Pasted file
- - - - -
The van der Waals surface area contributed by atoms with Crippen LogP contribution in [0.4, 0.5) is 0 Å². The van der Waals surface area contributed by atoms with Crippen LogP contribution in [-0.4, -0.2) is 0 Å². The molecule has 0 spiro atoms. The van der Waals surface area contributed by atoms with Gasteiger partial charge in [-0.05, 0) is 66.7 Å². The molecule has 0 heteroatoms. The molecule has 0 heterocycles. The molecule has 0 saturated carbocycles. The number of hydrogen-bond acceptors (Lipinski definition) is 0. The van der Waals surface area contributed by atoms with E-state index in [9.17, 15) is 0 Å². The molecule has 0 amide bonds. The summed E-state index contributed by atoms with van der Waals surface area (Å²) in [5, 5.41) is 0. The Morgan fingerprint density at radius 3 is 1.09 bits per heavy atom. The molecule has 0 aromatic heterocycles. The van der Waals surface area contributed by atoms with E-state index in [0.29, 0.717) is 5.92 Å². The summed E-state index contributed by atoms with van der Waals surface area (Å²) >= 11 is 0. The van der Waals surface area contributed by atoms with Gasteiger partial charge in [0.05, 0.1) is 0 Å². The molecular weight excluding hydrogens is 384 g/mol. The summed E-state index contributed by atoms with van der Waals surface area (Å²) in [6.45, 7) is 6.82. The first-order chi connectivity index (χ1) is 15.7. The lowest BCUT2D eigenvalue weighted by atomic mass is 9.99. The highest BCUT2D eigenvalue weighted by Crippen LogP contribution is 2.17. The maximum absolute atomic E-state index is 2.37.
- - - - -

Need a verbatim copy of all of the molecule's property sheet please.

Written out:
The van der Waals surface area contributed by atoms with Crippen LogP contribution in [0.4, 0.5) is 0 Å². The van der Waals surface area contributed by atoms with Crippen LogP contribution in [-0.4, -0.2) is 0 Å². The molecule has 0 spiro atoms. The van der Waals surface area contributed by atoms with Gasteiger partial charge in [-0.05, 0) is 66.7 Å². The molecule has 0 heteroatoms. The molecule has 0 heterocycles. The molecule has 0 saturated carbocycles. The number of hydrogen-bond acceptors (Lipinski definition) is 0. The van der Waals surface area contributed by atoms with E-state index in [9.17, 15) is 0 Å². The molecule has 0 amide bonds. The summed E-state index contributed by atoms with van der Waals surface area (Å²) in [5, 5.41) is 0. The Morgan fingerprint density at radius 3 is 1.09 bits per heavy atom. The molecule has 0 aromatic heterocycles. The van der Waals surface area contributed by atoms with E-state index in [0.29, 0.717) is 5.92 Å². The summed E-state index contributed by atoms with van der Waals surface area (Å²) >= 11 is 0. The van der Waals surface area contributed by atoms with Gasteiger partial charge in [0.05, 0.1) is 0 Å². The molecular weight excluding hydrogens is 384 g/mol. The summed E-state index contributed by atoms with van der Waals surface area (Å²) in [6.45, 7) is 6.82. The first-order chi connectivity index (χ1) is 15.7. The lowest BCUT2D eigenvalue weighted by atomic mass is 9.99. The highest BCUT2D eigenvalue weighted by Crippen LogP contribution is 2.17. The maximum absolute atomic E-state index is 2.37.